BUTTE and BOZEMAN — Among the obligations required of the head coach of a Division I football team, there’s at least one phone call per week that Jeff Choate probably appreciates more than the rest.
The third-year Montana State coach circles up each week to talk shop with his younger brother, Jon Choate, who is in his third season on the staff at the College of Idaho.
“We probably debrief every week on that — how the game went, what your frustrations were, what your joys were,” Jeff Choate said. “Then we always talk about our family. He’s got two beautiful girls; I know that’s a super-important thing in his life, and I know he’s proud of his niece and nephew here in Bozeman.”
Jeff and Jon Choate aren’t inseparable brothers — Jeff is six years older — but they’re kindred spirits. Both played linebacker, as did youngest brother Zach, at St. Maries High School in northern Idaho and carried that intensity into the coaching profession.
“My brother Jeff and I are probably more similar in personality (than with Zach), a little more high-strung,” Jon Choate said. “You have to be a little crazy to play linebacker. I think that was part of the deal.”
“When I was in high school and (Jeff) came home from college, he was my coach, my strength coach, my linebacker coach, everything,” Jon added. “We lived out of town a little ways. He ran me through drills all the time. He obviously was a big part of who I am today and kind of the passion that I developed for the game of football, as well.”
“We were small-town boys from north Idaho and we ended up being in a situation where we lived about 20 miles out of town, so sports was like our only outlet,” Jeff said. “We ended up playing as much as we could and sticking around in town, and we were fortunate enough to have some really good high school coaches. Curt Carr, (who was at MSU’s game against Idaho), was our high school football coach, and a guy named Mark Greenleaf was our defensive coordinator. I think those guys probably had a huge impact, not just on me going into education and into coaching, but also on my brother Jon. I’d like to think I mentored him a little bit in the profession, as well, so it’s awesome to have somebody that you can bounce ideas off with. We share in the joy and the pain sometimes. Really proud of Jon and the job that he’s doing.”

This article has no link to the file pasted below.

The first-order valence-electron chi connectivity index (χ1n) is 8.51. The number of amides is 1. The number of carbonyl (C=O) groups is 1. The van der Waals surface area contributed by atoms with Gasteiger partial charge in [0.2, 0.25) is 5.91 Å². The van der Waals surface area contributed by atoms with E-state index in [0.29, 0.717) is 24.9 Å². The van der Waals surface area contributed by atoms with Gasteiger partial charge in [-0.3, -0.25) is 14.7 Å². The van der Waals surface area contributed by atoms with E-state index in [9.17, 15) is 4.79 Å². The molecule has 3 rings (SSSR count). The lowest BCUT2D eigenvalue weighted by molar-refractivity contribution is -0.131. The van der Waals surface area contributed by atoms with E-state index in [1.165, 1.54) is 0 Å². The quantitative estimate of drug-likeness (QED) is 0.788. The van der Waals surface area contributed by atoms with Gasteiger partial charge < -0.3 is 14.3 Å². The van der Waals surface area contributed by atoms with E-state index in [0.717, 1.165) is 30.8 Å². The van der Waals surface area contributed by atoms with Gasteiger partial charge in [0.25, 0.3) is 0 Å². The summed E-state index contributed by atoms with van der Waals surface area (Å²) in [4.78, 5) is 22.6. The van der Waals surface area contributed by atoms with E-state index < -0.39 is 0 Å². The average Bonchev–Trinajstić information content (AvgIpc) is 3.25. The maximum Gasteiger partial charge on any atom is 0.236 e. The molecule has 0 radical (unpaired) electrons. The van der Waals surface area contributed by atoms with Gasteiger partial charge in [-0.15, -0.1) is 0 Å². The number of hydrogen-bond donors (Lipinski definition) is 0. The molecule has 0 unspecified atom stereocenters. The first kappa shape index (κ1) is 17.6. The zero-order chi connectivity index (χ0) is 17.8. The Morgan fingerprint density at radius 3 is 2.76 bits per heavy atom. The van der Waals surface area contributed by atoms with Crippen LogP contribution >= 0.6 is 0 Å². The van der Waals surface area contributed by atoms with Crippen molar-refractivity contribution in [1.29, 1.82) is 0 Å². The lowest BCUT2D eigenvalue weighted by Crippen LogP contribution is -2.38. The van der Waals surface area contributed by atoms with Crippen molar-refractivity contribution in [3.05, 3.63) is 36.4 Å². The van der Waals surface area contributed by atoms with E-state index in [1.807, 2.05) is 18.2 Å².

The schedules rarely align for the brothers to watch each other’s games. Both teams generally typically kick off on Saturdays in the early afternoon. The College of Idaho, where Jon is a linebackers and special teams coach, started the season with five consecutive losses but have since won three straight in the Frontier Conference, including an overtime thriller at Montana Tech on Oct. 13.
Within minutes of COI’s win going final in Butte, Jon was seeking updates on Jeff’s Bobcats, who were just down the road rallying past Idaho for a one-point win in Bozeman.
“We talk all the time during football season, and it’s, ‘How are you guys doing?’ The great thing is I get to listen to the webcast or the podcast that they do. I commented earlier, like during fall camp they were putting out the daily camp reports. I tell Jeff, ‘It’s like I had you in my truck on my way home hearing about how practice went.’ What the Cats do is very close to my heart, as well,” Jon said.
Close enough that Jon will even lend a helping hand in recruiting if the opportunity arises.
“Not a strong engineering program at the College of Idaho, so when I come across a kid that I think is maybe Big Sky caliber that says, ‘Hey, I want to be an engineer,’ (Jeff’s) the first guy I call,” Jon said. “There might be one or two this year, but obviously the ties to the Boise Valley with recruiting that the Cats have had, they’ll continue to grow, I think. I’ll send guys their way any time I can, but hopefully we’re keeping them at home.”
When, then, will Jon begin recruiting for Montana State in an official capacity?
“It’s a good question. I always say, ‘You can’t pay me enough.’ My wife’s family is from the Boise area. I always say, ‘When my kids are gone, then I can maybe have that type of time commitment with football.’ The job I have right now is the perfect situation for me and my family,” Jon said.
“He’s a smart football coach, really organized guy,” Jeff said. “We’ve had that conversation, but I think he’s pretty locked down there in (Boise). That’s where his wife’s family’s from, and they have a great situation there.”
“I would love to have a chance to work with Jon someday, but you just don’t have that crystal ball,” Jeff added.